Bit by painstaking bit, the grand story comes together, with memories from earlier myths. The conceit about gods disguising themselves as commoners to pursue love. The sibling rivalry from The Ten Commandments, along with the prince who wants the throne versus the prince who’s wanted by the people. The banishment of the loyal-to-a-fault son from the Ramayana.
Rajamouli keeps tweaking these tropes. Amarendra may be Rama, but Devasena is no docile Sita. In an early scene, she uses his shoulders as a stepping stone – she coolly walks over him. Some of the film’s juiciest scenes occur when she locks horns with Sivagami. Even off the battlefield, she isn’t giving up without a fight.
Devasena also precipitates the film’s most interesting psychological angle – Bhallala’s lust for her, an emotion so potent it drives him to sniff the chains that bound her – though this isn’t explored. The necessities of corralling a number of memorable characters into a compact screenplay result in a few gaps. I wished that, say, Sivagami’s conflicted feelings about Amarendra had been fleshed out more, or that a villainous character had had a less obvious change of heart.
But it’s with Bhallala that we truly feel the loss. When he is crowned king, he rubs his golden arm rest as though convincing himself it’s actually happened. He senses, rightly, that he may wear the crown, but the throne isn’t really his – at least, not according to the people. Rana Daggubati imbues the part with monstrous vitality. With all the decision-making powers in Sivagami’s hands, he makes us feel the frustration of a Great Dane locked up in a Mumbai apartment. (In comparison, Prabhas comes across as genial and somewhat colourless.)
The film picks up with a huge war scene, and it never looks back. Rajamouli gives us one memorable moment after another – it’s not just about grandeur in the sets and visuals, it’s about grandeur of the imagination. It’s the way Amarendra’s commoner-robes are swallowed up by fire to reveal the armour beneath. It’s about Amarendra and Devasena fighting in perfect sync, as though performing a mating dance. He teaches her how to shoot three arrows simultaneously from her bow. In most masala movies, the only thing the hero would teach the heroine is a lesson.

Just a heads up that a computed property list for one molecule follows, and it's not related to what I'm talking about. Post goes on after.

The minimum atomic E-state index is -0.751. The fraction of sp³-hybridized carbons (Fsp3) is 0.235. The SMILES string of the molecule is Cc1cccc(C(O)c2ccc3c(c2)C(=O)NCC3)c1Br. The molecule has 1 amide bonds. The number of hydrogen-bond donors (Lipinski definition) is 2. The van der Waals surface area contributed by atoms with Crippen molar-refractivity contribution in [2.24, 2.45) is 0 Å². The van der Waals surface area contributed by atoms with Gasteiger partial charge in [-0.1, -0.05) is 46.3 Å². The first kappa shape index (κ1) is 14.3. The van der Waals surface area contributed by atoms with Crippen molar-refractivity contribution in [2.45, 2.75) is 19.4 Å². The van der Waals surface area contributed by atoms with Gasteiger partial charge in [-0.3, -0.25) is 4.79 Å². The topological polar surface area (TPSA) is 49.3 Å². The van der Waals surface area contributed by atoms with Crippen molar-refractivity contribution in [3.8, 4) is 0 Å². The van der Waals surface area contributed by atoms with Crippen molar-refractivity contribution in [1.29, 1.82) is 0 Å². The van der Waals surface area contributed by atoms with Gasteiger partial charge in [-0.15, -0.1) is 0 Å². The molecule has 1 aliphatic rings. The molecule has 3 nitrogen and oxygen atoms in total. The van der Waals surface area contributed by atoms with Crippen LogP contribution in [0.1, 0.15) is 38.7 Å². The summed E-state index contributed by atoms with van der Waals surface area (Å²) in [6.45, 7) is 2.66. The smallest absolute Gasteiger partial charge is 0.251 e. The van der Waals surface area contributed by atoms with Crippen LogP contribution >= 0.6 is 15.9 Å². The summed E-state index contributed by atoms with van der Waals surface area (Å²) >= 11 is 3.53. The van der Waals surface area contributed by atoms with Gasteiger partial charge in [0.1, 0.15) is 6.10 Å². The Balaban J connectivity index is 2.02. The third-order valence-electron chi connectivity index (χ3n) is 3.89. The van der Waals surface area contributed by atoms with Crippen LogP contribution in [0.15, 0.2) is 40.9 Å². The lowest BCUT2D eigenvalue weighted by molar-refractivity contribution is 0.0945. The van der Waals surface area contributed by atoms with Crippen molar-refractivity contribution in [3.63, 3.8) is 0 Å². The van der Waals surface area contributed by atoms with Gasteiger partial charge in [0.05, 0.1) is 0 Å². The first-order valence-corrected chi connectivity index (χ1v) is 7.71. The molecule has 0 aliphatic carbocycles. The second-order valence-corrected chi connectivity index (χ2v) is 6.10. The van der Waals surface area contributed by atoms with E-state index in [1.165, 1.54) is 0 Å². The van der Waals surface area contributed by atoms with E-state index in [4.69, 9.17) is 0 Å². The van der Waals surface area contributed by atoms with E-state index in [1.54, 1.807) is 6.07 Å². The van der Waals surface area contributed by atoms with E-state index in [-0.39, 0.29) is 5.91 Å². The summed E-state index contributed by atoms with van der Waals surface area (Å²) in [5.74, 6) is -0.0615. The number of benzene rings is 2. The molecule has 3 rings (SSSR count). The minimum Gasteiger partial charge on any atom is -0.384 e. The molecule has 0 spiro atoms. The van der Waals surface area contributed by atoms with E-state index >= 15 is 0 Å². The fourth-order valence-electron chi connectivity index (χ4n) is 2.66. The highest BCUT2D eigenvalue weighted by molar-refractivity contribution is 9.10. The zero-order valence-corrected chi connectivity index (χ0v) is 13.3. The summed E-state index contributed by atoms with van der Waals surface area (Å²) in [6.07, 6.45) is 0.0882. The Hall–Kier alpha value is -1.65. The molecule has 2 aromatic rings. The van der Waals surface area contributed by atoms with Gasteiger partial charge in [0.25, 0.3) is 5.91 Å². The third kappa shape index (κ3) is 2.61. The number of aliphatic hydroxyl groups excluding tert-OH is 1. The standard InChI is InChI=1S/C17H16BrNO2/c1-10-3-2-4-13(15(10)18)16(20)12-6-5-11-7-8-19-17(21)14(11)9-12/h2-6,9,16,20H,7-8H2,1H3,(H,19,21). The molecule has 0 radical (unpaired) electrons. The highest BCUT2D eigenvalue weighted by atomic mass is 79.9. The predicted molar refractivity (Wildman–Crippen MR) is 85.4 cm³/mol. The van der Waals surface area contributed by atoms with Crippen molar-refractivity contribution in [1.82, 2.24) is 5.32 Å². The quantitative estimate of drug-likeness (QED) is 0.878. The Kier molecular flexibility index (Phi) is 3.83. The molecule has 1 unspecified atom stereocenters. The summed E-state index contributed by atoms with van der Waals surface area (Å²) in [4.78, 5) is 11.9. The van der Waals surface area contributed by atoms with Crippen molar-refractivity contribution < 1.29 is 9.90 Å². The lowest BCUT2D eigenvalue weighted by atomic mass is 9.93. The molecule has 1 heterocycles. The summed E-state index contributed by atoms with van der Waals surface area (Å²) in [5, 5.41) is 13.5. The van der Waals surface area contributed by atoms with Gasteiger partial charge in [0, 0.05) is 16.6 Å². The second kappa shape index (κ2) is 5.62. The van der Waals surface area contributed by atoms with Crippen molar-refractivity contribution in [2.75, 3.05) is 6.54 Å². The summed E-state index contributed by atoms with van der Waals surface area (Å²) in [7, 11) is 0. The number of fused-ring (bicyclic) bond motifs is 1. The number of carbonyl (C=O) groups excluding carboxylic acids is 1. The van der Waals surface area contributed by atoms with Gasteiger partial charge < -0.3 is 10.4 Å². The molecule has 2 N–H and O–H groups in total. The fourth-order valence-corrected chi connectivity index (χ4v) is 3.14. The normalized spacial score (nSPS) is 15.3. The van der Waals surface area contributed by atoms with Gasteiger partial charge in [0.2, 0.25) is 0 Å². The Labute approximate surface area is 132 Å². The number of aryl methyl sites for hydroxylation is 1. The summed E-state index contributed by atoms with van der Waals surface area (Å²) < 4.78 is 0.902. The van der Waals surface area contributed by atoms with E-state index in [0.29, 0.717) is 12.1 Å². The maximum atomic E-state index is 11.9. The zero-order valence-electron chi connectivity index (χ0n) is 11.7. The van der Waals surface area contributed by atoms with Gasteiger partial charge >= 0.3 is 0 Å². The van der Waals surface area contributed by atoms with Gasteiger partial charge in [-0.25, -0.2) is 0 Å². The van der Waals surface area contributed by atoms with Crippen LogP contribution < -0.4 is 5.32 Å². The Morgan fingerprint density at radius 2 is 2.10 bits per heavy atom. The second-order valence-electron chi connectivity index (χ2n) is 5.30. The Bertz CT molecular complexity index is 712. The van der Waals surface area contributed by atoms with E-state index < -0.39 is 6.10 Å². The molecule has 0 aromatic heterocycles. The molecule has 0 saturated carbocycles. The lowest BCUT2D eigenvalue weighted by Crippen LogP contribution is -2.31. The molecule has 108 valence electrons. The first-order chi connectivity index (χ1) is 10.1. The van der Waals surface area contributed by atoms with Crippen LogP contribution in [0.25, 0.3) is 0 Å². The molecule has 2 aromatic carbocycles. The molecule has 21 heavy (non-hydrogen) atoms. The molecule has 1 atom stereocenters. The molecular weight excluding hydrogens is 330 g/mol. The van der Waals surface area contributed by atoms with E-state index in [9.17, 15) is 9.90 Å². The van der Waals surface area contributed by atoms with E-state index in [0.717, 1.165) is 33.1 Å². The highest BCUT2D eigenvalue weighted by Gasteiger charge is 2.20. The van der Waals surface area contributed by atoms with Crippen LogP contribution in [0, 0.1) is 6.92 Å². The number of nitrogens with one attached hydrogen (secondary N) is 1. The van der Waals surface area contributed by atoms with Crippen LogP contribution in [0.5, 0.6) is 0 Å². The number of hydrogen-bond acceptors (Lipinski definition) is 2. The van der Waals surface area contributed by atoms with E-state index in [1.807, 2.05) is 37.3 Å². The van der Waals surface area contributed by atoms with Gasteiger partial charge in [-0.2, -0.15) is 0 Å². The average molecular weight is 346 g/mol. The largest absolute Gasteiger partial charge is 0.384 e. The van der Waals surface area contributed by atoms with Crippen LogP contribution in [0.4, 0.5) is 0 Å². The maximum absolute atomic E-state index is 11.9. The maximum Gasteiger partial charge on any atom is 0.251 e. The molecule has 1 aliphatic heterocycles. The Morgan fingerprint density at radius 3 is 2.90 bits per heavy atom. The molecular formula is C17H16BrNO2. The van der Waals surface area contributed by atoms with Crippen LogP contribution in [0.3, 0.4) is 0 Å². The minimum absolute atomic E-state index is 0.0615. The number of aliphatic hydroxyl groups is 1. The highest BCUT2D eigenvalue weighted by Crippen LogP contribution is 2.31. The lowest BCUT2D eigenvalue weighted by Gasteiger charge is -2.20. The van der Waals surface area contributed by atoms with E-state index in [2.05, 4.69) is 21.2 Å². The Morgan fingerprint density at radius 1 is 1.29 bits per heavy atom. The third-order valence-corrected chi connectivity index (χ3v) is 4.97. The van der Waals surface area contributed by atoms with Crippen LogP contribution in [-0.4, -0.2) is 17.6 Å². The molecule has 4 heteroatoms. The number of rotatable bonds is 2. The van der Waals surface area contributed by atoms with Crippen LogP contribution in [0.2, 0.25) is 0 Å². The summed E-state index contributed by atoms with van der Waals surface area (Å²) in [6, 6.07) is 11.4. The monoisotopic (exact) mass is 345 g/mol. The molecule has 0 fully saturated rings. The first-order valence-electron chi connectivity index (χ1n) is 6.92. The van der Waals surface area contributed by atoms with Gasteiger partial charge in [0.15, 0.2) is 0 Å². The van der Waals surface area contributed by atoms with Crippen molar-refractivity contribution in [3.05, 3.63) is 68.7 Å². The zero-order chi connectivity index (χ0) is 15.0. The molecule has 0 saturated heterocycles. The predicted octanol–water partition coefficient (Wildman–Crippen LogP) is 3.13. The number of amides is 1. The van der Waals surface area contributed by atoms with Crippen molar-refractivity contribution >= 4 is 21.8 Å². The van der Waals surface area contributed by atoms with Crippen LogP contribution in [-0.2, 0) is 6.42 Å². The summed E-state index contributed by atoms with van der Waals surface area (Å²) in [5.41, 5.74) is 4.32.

The echoes, a staple of the genre, are beautifully worked out. Marauders who drown their victims meet their end in a flood. If Part I showed us a baby held aloft amidst swirling waters, Part II shows us a baby held aloft in front of a fire. Even a festival scene from the beginning finds resonance in the end. I thought it was just a hero-introduction scene. It actually has to do with the heroine.
In other words, the story comes first for Rajamouli. He exposes the hero-worshipping masala movies we usually get for what they really are, the equivalent of dirty mags under a teenager’s mattress, a quick-release mechanism for fans and little else. It’s not that he doesn’t care about wolf-whistles. Oh, he does. It’s just that he doesn’t want to get them by simply showing a star strutting in slow motion.